She was sitting in the Sacred Heart room at church with the other board member, her six- and eight-year-old daughters across the room coloring, when she slumped over in her seat and fell to the floor. If it wasn’t for the quick thinking of a fellow officer, who is a nurse, she would have died.  

Linda (center) with her family at the American Heart Association Heart Healthy Walk on June 5, 2010 at Busch Stadium. Four years ago, without warning, she collapsed and nearly died from a condition that kills an estimated 95% of those affected. Credit: Judy Kelly.

Linda Dickson, age 36, was in the midst of a sudden cardiac arrest (SCA). Everyone moved to action. One person called 911, while another checked for a pulse and began cardiopulmonary resuscitation (CPR). The girls were taken to another room. When the ambulance arrived, the paramedics used an automatic external defibrillator (AED) to shock her heart back into rhythm, and rushed her to the hospital.

The National Heart Lung and Blood Institute (NHLBI) defines a SCA as a condition in which the heart suddenly and unexpectedly stops beating. SCA is not the same as a heart attack. A heart attack happens when blood flow to part of the heart muscle is blocked. People with heart disease or have suffered a heart attack are at higher risk for SCA. However, SCA can happen in seemingly healthy people who have no history of heart problems.  

The NHLBI lists the most common cause of SCA as ventricular fibrillation, or v-fib, which is a type of arrhythmia. An arrhythmia is a problem with the heart’s electrical system that causes an irregular heartbeat. Other diseases and conditions can cause electrical problems with the heart, such as coronary heart disease, severe physical stress, structural changes in the heart and certain inherited disorders, which are often the cause of SCA in children.      

Carissa Caramanis O'Brien, a spokesperson for the Sudden Cardiac Arrest Foundation, tells SciJourner in an email, “Many SCA deaths go unreported and so most agencies, including the [Centers for Disease Control] and others, have struggled in the past to commit to a number. However, it is now accepted that SCA is a leading cause of death in the U.S., claiming more than 295,000 lives annually.”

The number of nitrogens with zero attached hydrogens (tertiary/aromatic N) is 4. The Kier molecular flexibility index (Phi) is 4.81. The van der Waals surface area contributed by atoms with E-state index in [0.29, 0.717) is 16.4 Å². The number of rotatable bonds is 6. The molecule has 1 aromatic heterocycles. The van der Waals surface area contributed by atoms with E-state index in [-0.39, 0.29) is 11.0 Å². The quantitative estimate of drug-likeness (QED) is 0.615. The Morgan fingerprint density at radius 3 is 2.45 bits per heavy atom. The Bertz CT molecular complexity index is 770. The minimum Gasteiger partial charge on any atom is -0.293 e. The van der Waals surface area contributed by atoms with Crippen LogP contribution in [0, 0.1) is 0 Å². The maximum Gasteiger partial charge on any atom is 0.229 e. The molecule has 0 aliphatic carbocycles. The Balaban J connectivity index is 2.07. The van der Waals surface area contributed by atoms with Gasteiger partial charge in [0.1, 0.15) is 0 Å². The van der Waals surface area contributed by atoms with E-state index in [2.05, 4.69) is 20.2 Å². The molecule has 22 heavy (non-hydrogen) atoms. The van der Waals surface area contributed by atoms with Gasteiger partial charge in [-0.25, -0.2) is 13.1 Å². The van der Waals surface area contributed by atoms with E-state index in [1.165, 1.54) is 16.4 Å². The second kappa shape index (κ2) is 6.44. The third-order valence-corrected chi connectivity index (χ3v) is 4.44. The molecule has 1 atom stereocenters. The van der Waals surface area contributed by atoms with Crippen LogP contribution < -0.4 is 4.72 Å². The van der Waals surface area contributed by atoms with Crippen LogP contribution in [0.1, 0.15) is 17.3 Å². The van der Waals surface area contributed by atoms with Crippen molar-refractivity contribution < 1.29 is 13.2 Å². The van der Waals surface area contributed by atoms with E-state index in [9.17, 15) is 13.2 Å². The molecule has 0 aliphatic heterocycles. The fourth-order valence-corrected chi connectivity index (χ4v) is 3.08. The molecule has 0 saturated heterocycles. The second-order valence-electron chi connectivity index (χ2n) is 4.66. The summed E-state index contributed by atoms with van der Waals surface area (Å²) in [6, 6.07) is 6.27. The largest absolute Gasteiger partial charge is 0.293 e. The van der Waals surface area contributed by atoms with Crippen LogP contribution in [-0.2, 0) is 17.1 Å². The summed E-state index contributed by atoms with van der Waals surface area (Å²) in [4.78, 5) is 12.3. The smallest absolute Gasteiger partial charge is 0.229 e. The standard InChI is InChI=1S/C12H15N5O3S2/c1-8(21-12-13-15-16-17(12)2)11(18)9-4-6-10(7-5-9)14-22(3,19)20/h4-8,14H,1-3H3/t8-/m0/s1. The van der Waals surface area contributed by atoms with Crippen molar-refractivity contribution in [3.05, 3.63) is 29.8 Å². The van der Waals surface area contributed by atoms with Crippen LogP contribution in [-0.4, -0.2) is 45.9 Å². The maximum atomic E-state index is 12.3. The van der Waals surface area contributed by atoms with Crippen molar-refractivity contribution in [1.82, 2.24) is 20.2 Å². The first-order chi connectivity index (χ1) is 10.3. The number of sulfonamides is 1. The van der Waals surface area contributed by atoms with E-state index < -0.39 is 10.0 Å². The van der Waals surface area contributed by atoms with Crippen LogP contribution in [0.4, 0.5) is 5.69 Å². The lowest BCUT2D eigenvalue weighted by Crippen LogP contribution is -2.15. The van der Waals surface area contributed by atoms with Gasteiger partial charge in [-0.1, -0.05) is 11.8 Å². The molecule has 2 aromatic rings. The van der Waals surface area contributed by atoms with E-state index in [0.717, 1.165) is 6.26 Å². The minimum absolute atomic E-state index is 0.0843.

Most people who suffer a SCA don’t survive to tell their story. According to the American Heart Association (AHA), an estimated 95% of SCA victims die before reaching the hospital.

The NHLBI says that rapid treatment with an AED can be life saving. In cities where defibrillation is provided within five to seven minutes the survival rate goes as high as 35 to 40%. The AHA states that survival is directly linked to the time between the onset of the arrest and defibrillation. Chances of survival are reduced 7 to 10% for every minute of delay.

As a result, there has been a push to put AEDs in public places. An AED is a small computer with adhesive electrode pads that can interpret a heart’s rhythm and deliver an electric shock. The shock from the AED stops the heart long enough to allow the heart to reestablish a regular rhythm on its own.

While AED and CPR training are recommended to work with most public access AEDs, the machines have voice prompts that enable an untrained person to use them. They also have safety features that will detect the regular heart rhythm of a person touching the patient, which prevents the devices from delivering a shock to a healthy person. Nevertheless, there must be a prescription written by a physician overseeing the placement of the AED in a public location. The Philips HeartStart Home OTC Defibrillator – K040904 is currently the only over-the-counter defibrillator approved by the FDA for in-home use.

In Dickson’s case, doctors quickly discovered that a virus had attacked her heart, causing the SCA. She made a full recovery, but an internal cardiac defibrillator was implanted to protect her from another cardiac arrest. She is still healthy four years after the event. 

Dickson is now a chairperson for the local chapter of the Sudden Cardiac Arrest Association, working to increase awareness of SCA and raise money to help place AEDs in schools and churches.

Is it worth to place an expensive machine in a school that might never be used? “What is a life worth?” Dickson responds. “If an AED can save just one life, it’s worth it.” 

Related stories: Watch Your Heart!; Michael Jackson: Heart Attack or Cardiac Arrest?

If you would like to have more information about getting an AED, contact Dickson. Beth GrasserBeth Grasser

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